Smart cruise control. Intelligent cruise control. Adaptive cruise control. Radar speed control. As The Bard wrote so long ago, “A rose by any other name would smell as sweet.” Sadly that tale did not end well for the protagonists.
In today’s world of increasingly sophisticated active safety systems, engineers and consumers alike are being bombarded by more and more brand-specific labels for essentially the same technology. Unfortunately, imprecise branding driven more by marketers than technologists threatens to put us all at risk.
Branding is always a tricky thing, especially when the chosen names hint at the underlying functionality. When that happens, it creates expectations with the consumer. If those expectations aren’t met, the intended outcome can backfire. Active safety systems that fail to meet a customer’s expectations could lead to injury or death.
Perhaps the best-known example of this is Tesla’s AutoPilot. Its branding as well as the descriptions from CEO Elon Musk during presentations have led many to call this advanced driver assist system (ADAS) the first production self-driving car. Ill-informed mass media bought into this storyline and some Tesla owners have posted irresponsible videos online showing the driver climbing into the back seat while the vehicle was in motion. In May 2016, Joshua Brown died when his Model S running on AutoPilot crashed into a tractor trailer. Government investigators ruled the crash was at least partly caused by Brown’s overreliance on AutoPilot.
Human-machine interface and user experience (UX) design is tricky even when there is no real risk involved. That’s why primary control interfaces in vehicles eventually became relatively standardized, beginning with the foot-pedal arrangement. Drivers have a certain expectation of what the controls do; following the standard helps to ensure they are met.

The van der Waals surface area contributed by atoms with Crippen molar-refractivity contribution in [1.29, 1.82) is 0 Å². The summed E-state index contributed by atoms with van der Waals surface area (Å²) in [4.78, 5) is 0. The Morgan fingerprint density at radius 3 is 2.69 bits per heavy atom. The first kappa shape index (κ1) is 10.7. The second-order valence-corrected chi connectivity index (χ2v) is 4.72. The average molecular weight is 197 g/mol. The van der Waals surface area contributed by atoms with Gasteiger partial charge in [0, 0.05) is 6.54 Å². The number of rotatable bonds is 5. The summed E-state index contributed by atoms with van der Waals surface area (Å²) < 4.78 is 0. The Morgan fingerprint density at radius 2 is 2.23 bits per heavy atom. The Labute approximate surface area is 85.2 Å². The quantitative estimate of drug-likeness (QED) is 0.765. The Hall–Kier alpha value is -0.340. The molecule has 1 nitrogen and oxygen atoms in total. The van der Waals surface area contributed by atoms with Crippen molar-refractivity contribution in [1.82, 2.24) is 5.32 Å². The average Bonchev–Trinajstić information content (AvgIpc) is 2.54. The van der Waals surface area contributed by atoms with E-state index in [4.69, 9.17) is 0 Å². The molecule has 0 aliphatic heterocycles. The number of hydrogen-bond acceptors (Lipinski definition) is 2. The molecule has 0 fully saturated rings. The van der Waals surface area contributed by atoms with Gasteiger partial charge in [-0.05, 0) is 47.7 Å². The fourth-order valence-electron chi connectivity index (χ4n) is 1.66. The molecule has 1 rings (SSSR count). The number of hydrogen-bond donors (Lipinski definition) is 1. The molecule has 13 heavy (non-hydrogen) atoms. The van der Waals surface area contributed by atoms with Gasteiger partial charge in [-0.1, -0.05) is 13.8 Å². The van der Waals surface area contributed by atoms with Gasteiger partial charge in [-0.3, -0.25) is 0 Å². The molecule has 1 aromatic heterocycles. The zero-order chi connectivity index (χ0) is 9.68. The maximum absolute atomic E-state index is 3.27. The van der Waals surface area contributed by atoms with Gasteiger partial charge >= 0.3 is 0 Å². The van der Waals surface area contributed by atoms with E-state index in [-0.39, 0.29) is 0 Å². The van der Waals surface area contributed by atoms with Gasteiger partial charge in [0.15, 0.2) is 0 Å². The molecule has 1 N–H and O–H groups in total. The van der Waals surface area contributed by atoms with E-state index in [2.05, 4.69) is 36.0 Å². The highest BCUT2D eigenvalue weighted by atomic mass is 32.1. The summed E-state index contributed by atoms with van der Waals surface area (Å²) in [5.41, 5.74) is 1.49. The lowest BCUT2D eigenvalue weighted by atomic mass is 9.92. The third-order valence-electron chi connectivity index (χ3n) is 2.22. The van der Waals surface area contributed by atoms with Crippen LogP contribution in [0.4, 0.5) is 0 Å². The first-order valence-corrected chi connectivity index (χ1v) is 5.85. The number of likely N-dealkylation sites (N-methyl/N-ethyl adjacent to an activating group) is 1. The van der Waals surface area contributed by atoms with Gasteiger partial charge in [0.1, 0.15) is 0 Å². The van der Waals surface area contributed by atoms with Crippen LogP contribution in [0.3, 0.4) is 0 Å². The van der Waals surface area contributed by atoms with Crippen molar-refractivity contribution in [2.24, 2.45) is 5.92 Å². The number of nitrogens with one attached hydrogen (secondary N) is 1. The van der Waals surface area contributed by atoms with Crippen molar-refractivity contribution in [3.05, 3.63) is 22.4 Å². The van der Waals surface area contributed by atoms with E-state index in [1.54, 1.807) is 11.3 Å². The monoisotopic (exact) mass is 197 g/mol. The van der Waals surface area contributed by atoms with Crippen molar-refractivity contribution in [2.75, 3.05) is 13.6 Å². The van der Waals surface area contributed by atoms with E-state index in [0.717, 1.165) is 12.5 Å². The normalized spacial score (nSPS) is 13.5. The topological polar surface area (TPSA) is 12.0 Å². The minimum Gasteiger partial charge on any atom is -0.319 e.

But as transmission shift interfaces migrated from mechanical to electronic switchgear, behavioral inconsistency has become a problem. The 2016 death of actor Anton Yelchin was caused by his Jeep being in neutral rather and park and accidentally running over him.
The increasing number of instrument cluster warning lamps initially led to designers creating distinct icons. Ultimately, these became standardized and today we find essentially the same iconography used for brake alerts, traction control, lights and other indicators.
In 2017, as nearly every incumbent 20th-century automaker tries to reposition itself as a 21st-century tech company, dubious branding is again putting people at risk.
Despite the tragic death of Brown, Nissan chairman Carlos Ghosn delivered a CES keynote where he talked up the benefits of the company’s ProPilot ADAS system and repeatedly called it autonomous. ProPilot debuted in the Japanese market Serena minivan in 2016 and will be featured on the 2018 Leaf in late 2017. During a media briefing in July 2017, Nissan officials emphasized that ProPilot is not a self-driving system, but an SAE Level 2 ‘assist’ technology. Weeks later during the global debut of the new Leaf, Japanese marketing executives once again called it autonomous!
As more automakers roll out similar technologies, such inconsistency is going to lead to consumer confusion and expectations that won’t or can’t be met. One of the main drivers for increased deployment of active safety systems and vehicle automation is to reduce the number of people killed and injured every year. Despite the proliferation of ADAS, we have actually seen fatalities and crashes increase.
Having executives calling a system ‘autonomous’ when it still requires you to keep hands on the steering wheel will lead to both a bad user experience and more crashes. Educational efforts like the National Safety Council’s “My Car Does What?” and Bosch’s “Automated Mobility Academy” will help. However, it’s time to reign in the marketers, lose the hype and start using standard descriptive language to let people really know what their vehicles can and cannot do.